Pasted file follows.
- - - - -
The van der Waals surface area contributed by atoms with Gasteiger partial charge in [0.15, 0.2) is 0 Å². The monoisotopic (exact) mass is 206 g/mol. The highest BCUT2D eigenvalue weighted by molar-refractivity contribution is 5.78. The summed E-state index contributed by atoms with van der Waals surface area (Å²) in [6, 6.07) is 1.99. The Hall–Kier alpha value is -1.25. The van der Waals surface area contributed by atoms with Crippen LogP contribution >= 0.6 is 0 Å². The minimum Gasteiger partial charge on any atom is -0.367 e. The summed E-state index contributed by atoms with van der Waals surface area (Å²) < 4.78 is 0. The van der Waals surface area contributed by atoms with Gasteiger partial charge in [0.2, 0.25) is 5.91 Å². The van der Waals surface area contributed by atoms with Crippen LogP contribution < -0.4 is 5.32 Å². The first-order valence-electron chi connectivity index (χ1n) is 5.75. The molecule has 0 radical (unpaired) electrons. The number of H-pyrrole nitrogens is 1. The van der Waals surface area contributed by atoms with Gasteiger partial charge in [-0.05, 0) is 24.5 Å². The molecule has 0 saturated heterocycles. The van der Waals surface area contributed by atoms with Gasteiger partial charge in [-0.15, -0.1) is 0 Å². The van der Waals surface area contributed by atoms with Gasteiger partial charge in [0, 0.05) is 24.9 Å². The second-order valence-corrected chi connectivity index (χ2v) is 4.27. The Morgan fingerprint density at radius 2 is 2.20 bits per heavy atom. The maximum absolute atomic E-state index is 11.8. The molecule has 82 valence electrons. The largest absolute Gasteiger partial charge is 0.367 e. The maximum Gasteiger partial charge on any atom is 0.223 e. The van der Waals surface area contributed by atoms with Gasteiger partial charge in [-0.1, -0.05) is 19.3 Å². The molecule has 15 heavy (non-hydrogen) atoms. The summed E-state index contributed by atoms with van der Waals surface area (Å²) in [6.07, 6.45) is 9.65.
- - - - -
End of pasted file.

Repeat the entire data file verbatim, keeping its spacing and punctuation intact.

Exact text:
The van der Waals surface area contributed by atoms with Gasteiger partial charge in [0.15, 0.2) is 0 Å². The monoisotopic (exact) mass is 206 g/mol. The highest BCUT2D eigenvalue weighted by molar-refractivity contribution is 5.78. The summed E-state index contributed by atoms with van der Waals surface area (Å²) in [6, 6.07) is 1.99. The Hall–Kier alpha value is -1.25. The van der Waals surface area contributed by atoms with Crippen LogP contribution >= 0.6 is 0 Å². The minimum Gasteiger partial charge on any atom is -0.367 e. The summed E-state index contributed by atoms with van der Waals surface area (Å²) < 4.78 is 0. The van der Waals surface area contributed by atoms with Gasteiger partial charge in [0.2, 0.25) is 5.91 Å². The van der Waals surface area contributed by atoms with Crippen LogP contribution < -0.4 is 5.32 Å². The first-order valence-electron chi connectivity index (χ1n) is 5.75. The molecule has 0 radical (unpaired) electrons. The number of H-pyrrole nitrogens is 1. The van der Waals surface area contributed by atoms with Gasteiger partial charge in [-0.05, 0) is 24.5 Å². The molecule has 0 saturated heterocycles. The van der Waals surface area contributed by atoms with Gasteiger partial charge in [-0.15, -0.1) is 0 Å². The van der Waals surface area contributed by atoms with Gasteiger partial charge in [0, 0.05) is 24.9 Å². The second-order valence-corrected chi connectivity index (χ2v) is 4.27. The Morgan fingerprint density at radius 2 is 2.20 bits per heavy atom. The maximum absolute atomic E-state index is 11.8. The molecule has 82 valence electrons. The largest absolute Gasteiger partial charge is 0.367 e. The maximum Gasteiger partial charge on any atom is 0.223 e. The van der Waals surface area contributed by atoms with Gasteiger partial charge in [-0.1, -0.05) is 19.3 Å². The molecule has 15 heavy (non-hydrogen) atoms. The summed E-state index contributed by atoms with van der Waals surface area (Å²) in [6.07, 6.45) is 9.65.